The Right to look for Newer Friends
The change from a Monarchy to democracy has been webbed with the stories of rising inequalities, unemployment, migrations, political consciousness and assertiveness that question the models of development controlled by India’s ‘grants and loans’. Bhutan’s over-reliance on India and the disillusionment in the economic realm has spilt the public opinion in Bhutan. The emergent voices in a newfound democracy have been pressing for recalibrations of the old ties with India, and make new meanings of the geopolitics. Bhutan’s ‘right to look for newer friends’ and take care of its national interest, including diversification of Bhutan’s foreign policy, has taken centre-stage in the political debates and conversations.
The disgruntled Bhutanese opinion has renewed China’s interest in Bhutan. China has skillfully swayed a section in Bhutan by promising a better future and soft power strategy just as it has done in another Himalayan neighbour- Nepal. Friendship in the region is witness to recalibrations and customizations and being made conditional, with or without benefits. The notion of ‘neighbourhood ties’ in South Asia have forever been shape-shifting, and the notions of friendship in the neighbourhood (real and virtual) oscillate from angst to animosity.
The Dance of the Two Dragons
Bhutan (Norbu Dragon/Peaceful dragon) and China (Lung Dragon/ Aggressive dragon) as the two Dragons have little ethnic affiliations. Periodic territorial incursions and cartographic tensions mark the inherited memories of the two dragons. Though the two dragons share standard frontiers, diplomatic ties have been minimal. The only connectivity that China can leverage is the ‘Tibet-Bhutan shared heritages’. Bhutan has a long tradition of cultural and religious conversations and synergy with Tibet.
Post-Doklam, China has been wooing Bhutan to join the BRI to strengthen its footprint in Bhutan. In its desire to dance with the ‘Norbu dragon’, China has strategically opened the land-ports in the Tibetan region such as the Yadong area adjacent to Bhutan. This invite to ‘come and dance’ and engage with the Chinese economy through Tibet will open foreign trade services in Western China- Qinghai and Gansu provinces and the Xinjiang Uyghur Autonomous Region.
This is in strong contrast to the times in the late 1950s when the 14th Dalai Lama arrived in India and unfettered the region’s geopolitics. Tibet uprising made the security of Bhutan’s border with China a constraint for Bhutan. Thousands of Tibetans fled to Bhutan and were granted asylum after which Bhutan subsequently closed its border to China, fearing the arrival of more refugees. Bhutan’s ties with India and China, the two geopolitical, economic and demographic titans are moulded by history and geography.
China’s territorial Over-drive
China’s territorial claims loom large over trans-Himalayas from Ladakh to Uttarakhand, Nepal to Sikkim, from Bhutan to Arunachal Pradesh and Nepal the Tibet Autonomous Region (TAR). Bhutan had evaded China’s expansionist drive through its skilful engagement with India. The Bhutanese Monarchy had favourably inclined towards its southern neighbour for all-purpose, bypassing conversations and economic arrangements with China. But with the winds of change in the land of ‘Norbu Dragon’ and the evolving of new democracies in the region, India’s alignments with the neighbours have recalibrated exceedingly.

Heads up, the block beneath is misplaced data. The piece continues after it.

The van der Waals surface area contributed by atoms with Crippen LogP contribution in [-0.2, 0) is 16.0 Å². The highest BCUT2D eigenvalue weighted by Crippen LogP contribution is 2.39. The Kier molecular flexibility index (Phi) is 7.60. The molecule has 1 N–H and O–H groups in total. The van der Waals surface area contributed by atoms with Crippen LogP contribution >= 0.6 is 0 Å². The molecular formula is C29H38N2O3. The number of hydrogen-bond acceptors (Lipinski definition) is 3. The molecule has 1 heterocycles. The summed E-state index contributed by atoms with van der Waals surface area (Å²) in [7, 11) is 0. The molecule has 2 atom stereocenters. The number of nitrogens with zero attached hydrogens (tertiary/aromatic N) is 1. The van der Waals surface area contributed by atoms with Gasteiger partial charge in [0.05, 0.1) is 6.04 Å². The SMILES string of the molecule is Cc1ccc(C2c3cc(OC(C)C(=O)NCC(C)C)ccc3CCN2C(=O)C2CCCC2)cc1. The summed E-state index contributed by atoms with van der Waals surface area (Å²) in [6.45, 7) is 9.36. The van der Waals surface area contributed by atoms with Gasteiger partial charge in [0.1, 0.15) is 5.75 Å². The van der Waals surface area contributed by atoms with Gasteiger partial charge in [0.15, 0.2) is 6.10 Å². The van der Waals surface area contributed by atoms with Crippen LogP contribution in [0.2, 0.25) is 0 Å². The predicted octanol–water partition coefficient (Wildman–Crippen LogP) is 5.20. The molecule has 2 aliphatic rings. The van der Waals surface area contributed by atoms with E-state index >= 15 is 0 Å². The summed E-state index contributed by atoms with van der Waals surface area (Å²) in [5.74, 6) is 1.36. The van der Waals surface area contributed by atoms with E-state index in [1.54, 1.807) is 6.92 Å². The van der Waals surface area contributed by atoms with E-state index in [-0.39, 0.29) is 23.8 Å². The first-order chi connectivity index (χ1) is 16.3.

China has been keen to recommence and realign the assemblages of the old trade and cultural connectivities through trans-Himalayas. Bhutan-China relations have been far from smooth. In 1988 China’s PLA troops erected roads and forcibly occupied Bhutan’s territory. Like in the case of Tibet, the western powers turned a blind eye to China’s territorial over-drive, while India stood by the ‘Norbu Dragon’.
China’s territorial over-drive and expansionist strategies have been a cause of apprehension from South Asia to the Indo-Pacific region. China’s military intrusion into Doklam (2017) was one such attempt to destabilize and create a trust deficit towards India in the neighbourhood. The Doklam standoff foreshowed Bhutan’s vulnerability vis-à-vis the ‘Lung Dragon’. China is keen to make Bhutan its cat’s claws. The flag-bearers of ‘right to look’ and find newer friends should read with caution the smooth talk of China’s ‘debt diplomacy’ and learn from the experience of Sri Lanka, Pakistan and few African countries. Bhutan should weigh the pragmatism in its ‘bromance’ with its age-old Southern friend before being overzealous of possible ‘dance’ with a new friend.
Related Article : Nepal-India Virtual Neighbourhood ‘Halla Gulla’
(The views expressed in this article are the author’s own and do not necessarily reflect Multidimension’s editorial stance.)
About the author :
Dr. Anup Shekhar Chakraborty
Assistant Professor, Department of Political Science and Political Studies, Netaji Institute for Asian Studies, & member, Mahanirban Calcutta Research Group, Kolkata
Visiting Faculty, Department of South and South East Asian Studies, University of Calcutta.